The effect of school closures, exam cancellations, a “mutant algorithm”, more exam cancellations and being stuck at home for months on end has, unsurprisingly, taken its toll on a lot of teens’ mental health. So by the time schools closed again, 42% parents decided to put less academic pressure on their teen each day.
For generations, exam stress has been a rite of passage for teens. But since they were cancelled last year and this year, a lot of teens have made to A Levels without sitting one. And although that means they can’t get anxious about exams, there’s still plenty of room for teens to worry about how they’ll achieve good grades without them.
Since the new grade awarding system was finalised at the start of this year, where they’ll be awarded by teachers based on schoolwork throughout the year, many teens are worried that they won’t get the chance to prove themselves as they would have in exams. Lots of teens and parents feel that this year’s system also puts more pressure on their day-to-day learning, adding more pressure to their homeschool learning.
Studying for 6 hours at a time might sound impressive (/intense), but taking regular breaks is actually better for concentration and learning. In a normal school day, teens would get a short break, a walk a chat and possibly a quick gossip between each class, so working 5-10 minute breaks into the remote school day makes perfect sense. And they seem to be pretty well aware of this, as we’ve found that the vast majority of teens regular breaks timetabled into their remote school day.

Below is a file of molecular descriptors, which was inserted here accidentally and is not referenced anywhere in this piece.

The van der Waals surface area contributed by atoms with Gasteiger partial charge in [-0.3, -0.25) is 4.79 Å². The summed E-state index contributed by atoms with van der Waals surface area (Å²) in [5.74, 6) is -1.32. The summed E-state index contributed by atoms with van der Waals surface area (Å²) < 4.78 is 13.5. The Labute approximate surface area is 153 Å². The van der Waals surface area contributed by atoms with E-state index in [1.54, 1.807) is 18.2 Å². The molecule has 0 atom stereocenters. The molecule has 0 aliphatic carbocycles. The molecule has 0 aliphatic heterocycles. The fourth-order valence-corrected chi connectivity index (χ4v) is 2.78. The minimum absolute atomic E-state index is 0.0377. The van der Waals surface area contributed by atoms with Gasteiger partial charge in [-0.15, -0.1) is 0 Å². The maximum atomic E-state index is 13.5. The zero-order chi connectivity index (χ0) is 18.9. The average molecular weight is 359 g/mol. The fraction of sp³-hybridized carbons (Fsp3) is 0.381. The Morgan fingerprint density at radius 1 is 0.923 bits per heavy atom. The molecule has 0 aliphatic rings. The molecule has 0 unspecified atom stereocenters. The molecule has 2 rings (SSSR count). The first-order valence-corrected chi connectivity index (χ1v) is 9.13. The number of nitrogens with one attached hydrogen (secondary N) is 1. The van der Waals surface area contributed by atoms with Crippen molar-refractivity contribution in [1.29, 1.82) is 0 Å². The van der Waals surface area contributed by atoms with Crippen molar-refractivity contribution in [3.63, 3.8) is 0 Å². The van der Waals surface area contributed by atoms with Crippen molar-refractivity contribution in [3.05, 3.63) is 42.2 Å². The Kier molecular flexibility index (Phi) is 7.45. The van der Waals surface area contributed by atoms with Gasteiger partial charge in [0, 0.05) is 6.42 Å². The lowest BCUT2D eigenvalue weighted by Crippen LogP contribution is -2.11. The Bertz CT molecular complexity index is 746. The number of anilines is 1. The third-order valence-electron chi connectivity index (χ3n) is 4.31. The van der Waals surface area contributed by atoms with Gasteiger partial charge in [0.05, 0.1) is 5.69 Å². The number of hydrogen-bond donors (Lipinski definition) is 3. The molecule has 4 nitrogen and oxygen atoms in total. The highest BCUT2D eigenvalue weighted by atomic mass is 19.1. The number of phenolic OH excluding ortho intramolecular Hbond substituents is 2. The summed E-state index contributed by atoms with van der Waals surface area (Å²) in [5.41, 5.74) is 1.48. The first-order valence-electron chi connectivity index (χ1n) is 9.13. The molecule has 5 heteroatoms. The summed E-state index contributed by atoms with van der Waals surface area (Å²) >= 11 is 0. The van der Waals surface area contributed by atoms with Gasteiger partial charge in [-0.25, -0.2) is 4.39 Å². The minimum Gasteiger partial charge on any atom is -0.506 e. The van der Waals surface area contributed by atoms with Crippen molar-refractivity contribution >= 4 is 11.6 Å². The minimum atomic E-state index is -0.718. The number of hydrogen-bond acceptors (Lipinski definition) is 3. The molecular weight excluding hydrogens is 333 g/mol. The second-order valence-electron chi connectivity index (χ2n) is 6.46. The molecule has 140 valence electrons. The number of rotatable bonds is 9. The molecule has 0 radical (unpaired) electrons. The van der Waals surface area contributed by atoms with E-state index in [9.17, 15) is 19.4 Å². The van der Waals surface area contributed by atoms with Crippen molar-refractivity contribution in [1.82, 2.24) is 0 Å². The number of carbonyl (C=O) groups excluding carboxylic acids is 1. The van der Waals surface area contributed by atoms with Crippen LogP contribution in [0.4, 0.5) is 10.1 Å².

Pre-pandemic, a top concern for parents was their teens spending too much time staring at screens. Whether it was TV, gaming, social media or even, dare we say, online learning, parents often found themselves setting limits o n the number of hours they could spend on their phones, even confiscating phones from time to time.
A year of lockdowns later, the 76% parents have changed their tune. In the context of school closures and isolation from their friends, screen time became a lifeline in the form of remote socialising, supportive online tuition and much-needed relaxing. Some screen time is still better than others of course, but for now families have let screen time become their friend.
Whenever we asked parents their number one tip for successful homeschooling, every single one told us that routine was everything. For families everywhere, it gave teens a sense of structure, reduced daily anxiety and kept everyone going when we didn’t know how long schools would stay closed for. Keeping a study routine – or any regular routine in life – massively helps with productivity and mood, and it’s a healthy habit for life, not just the pandemic.
As well as keeping a regular study routine, having a go-to quiet place to study was crucial for the majority of teens during homeschooling. Especially if they had other siblings and/or parents working at home too, having their own place to keep their books, notes, computer and timetable helped teens everywhere stay on the ball with their studies.
And there we have it! Parents – however you’ve found homeschooling over the past year, you deserve a medal, a trophy and a fanfare to say well done. You might have to manage with a pat on the back instead.
National Centre for Biotechnology Information claimed that the average human attention...
4 months ago
So much for the new year being a fresh start! Just a few days into 2021 and a lockdown...